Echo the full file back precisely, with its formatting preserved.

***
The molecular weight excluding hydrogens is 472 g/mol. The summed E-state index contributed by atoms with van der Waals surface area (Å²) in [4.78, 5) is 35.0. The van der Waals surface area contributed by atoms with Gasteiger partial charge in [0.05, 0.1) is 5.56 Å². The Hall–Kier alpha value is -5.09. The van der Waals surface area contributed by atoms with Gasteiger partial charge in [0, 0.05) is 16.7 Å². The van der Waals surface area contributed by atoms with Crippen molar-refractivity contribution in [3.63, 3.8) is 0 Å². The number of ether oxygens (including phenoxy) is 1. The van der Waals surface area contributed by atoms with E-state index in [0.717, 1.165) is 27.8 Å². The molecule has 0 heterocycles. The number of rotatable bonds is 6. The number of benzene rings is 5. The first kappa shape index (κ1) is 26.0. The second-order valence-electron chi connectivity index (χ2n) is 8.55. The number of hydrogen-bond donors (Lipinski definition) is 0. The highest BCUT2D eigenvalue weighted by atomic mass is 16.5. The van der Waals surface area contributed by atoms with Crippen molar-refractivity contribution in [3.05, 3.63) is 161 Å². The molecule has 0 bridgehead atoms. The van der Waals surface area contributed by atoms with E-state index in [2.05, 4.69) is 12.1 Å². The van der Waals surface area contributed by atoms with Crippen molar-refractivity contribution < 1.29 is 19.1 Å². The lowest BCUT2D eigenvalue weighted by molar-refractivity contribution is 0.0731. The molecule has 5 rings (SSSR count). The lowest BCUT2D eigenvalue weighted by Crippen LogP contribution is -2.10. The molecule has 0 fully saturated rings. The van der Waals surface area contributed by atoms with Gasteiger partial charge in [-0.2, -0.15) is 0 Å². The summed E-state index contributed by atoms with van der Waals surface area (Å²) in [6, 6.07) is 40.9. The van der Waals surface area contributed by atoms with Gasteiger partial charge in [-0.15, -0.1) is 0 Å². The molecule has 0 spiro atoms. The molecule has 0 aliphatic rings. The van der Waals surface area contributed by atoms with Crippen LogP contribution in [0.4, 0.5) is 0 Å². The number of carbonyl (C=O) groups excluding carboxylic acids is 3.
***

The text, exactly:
The molecular weight excluding hydrogens is 472 g/mol. The summed E-state index contributed by atoms with van der Waals surface area (Å²) in [4.78, 5) is 35.0. The van der Waals surface area contributed by atoms with Gasteiger partial charge in [0.05, 0.1) is 5.56 Å². The Hall–Kier alpha value is -5.09. The van der Waals surface area contributed by atoms with Gasteiger partial charge in [0, 0.05) is 16.7 Å². The van der Waals surface area contributed by atoms with Crippen molar-refractivity contribution in [3.63, 3.8) is 0 Å². The number of ether oxygens (including phenoxy) is 1. The van der Waals surface area contributed by atoms with E-state index in [0.717, 1.165) is 27.8 Å². The molecule has 0 heterocycles. The number of rotatable bonds is 6. The number of benzene rings is 5. The first kappa shape index (κ1) is 26.0. The second-order valence-electron chi connectivity index (χ2n) is 8.55. The number of hydrogen-bond donors (Lipinski definition) is 0. The highest BCUT2D eigenvalue weighted by atomic mass is 16.5. The van der Waals surface area contributed by atoms with Crippen molar-refractivity contribution in [3.05, 3.63) is 161 Å². The molecule has 0 bridgehead atoms. The van der Waals surface area contributed by atoms with E-state index in [2.05, 4.69) is 12.1 Å². The van der Waals surface area contributed by atoms with Crippen molar-refractivity contribution < 1.29 is 19.1 Å². The lowest BCUT2D eigenvalue weighted by molar-refractivity contribution is 0.0731. The molecule has 5 rings (SSSR count). The lowest BCUT2D eigenvalue weighted by Crippen LogP contribution is -2.10. The molecule has 0 fully saturated rings. The van der Waals surface area contributed by atoms with Gasteiger partial charge in [-0.2, -0.15) is 0 Å². The summed E-state index contributed by atoms with van der Waals surface area (Å²) in [6, 6.07) is 40.9. The van der Waals surface area contributed by atoms with Gasteiger partial charge in [-0.15, -0.1) is 0 Å². The molecule has 0 spiro atoms. The molecule has 0 aliphatic rings. The van der Waals surface area contributed by atoms with Crippen LogP contribution in [0.4, 0.5) is 0 Å². The number of carbonyl (C=O) groups excluding carboxylic acids is 3.